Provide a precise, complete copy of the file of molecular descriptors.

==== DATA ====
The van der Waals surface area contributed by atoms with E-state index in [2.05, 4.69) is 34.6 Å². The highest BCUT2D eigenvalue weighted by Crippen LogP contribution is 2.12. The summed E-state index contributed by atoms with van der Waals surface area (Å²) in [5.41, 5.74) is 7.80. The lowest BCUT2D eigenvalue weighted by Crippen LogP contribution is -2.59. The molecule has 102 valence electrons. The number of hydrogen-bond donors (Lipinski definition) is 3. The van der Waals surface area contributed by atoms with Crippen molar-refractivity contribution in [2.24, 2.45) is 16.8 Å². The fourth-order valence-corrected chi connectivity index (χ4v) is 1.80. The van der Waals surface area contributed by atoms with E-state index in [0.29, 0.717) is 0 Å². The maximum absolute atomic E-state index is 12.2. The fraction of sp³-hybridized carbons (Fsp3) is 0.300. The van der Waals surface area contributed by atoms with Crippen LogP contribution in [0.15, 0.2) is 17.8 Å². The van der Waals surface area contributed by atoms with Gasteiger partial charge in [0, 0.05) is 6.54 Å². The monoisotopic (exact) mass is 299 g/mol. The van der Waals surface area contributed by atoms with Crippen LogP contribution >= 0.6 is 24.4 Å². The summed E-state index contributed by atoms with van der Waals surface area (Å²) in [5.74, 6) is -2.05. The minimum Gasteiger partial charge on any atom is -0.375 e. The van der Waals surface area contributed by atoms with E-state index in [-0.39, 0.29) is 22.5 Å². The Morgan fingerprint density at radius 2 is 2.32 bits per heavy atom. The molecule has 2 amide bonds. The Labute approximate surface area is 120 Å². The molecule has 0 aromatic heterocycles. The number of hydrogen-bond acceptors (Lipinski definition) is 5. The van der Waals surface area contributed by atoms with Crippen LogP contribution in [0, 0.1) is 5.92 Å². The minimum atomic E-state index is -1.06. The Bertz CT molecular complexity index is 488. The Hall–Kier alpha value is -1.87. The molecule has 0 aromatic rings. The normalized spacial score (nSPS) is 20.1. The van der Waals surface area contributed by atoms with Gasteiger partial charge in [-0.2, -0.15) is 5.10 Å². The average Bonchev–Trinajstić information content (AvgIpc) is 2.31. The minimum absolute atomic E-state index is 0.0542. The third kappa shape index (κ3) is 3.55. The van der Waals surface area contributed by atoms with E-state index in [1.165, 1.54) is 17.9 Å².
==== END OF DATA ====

The van der Waals surface area contributed by atoms with E-state index in [2.05, 4.69) is 34.6 Å². The highest BCUT2D eigenvalue weighted by Crippen LogP contribution is 2.12. The summed E-state index contributed by atoms with van der Waals surface area (Å²) in [5.41, 5.74) is 7.80. The lowest BCUT2D eigenvalue weighted by Crippen LogP contribution is -2.59. The molecule has 102 valence electrons. The number of hydrogen-bond donors (Lipinski definition) is 3. The van der Waals surface area contributed by atoms with Crippen molar-refractivity contribution in [2.24, 2.45) is 16.8 Å². The fourth-order valence-corrected chi connectivity index (χ4v) is 1.80. The van der Waals surface area contributed by atoms with E-state index in [0.29, 0.717) is 0 Å². The maximum absolute atomic E-state index is 12.2. The fraction of sp³-hybridized carbons (Fsp3) is 0.300. The van der Waals surface area contributed by atoms with Crippen LogP contribution in [0.15, 0.2) is 17.8 Å². The van der Waals surface area contributed by atoms with Gasteiger partial charge in [0, 0.05) is 6.54 Å². The monoisotopic (exact) mass is 299 g/mol. The van der Waals surface area contributed by atoms with Crippen LogP contribution >= 0.6 is 24.4 Å². The summed E-state index contributed by atoms with van der Waals surface area (Å²) in [5.74, 6) is -2.05. The minimum Gasteiger partial charge on any atom is -0.375 e. The van der Waals surface area contributed by atoms with E-state index in [-0.39, 0.29) is 22.5 Å². The Morgan fingerprint density at radius 2 is 2.32 bits per heavy atom. The molecule has 2 amide bonds. The Labute approximate surface area is 120 Å². The molecule has 0 aromatic heterocycles. The number of hydrogen-bond acceptors (Lipinski definition) is 5. The van der Waals surface area contributed by atoms with Crippen LogP contribution in [0, 0.1) is 5.92 Å². The minimum atomic E-state index is -1.06. The Bertz CT molecular complexity index is 488. The Hall–Kier alpha value is -1.87. The molecule has 0 aromatic rings. The normalized spacial score (nSPS) is 20.1. The van der Waals surface area contributed by atoms with Gasteiger partial charge in [-0.2, -0.15) is 5.10 Å². The average Bonchev–Trinajstić information content (AvgIpc) is 2.31. The minimum absolute atomic E-state index is 0.0542. The third kappa shape index (κ3) is 3.55. The van der Waals surface area contributed by atoms with E-state index in [1.165, 1.54) is 17.9 Å².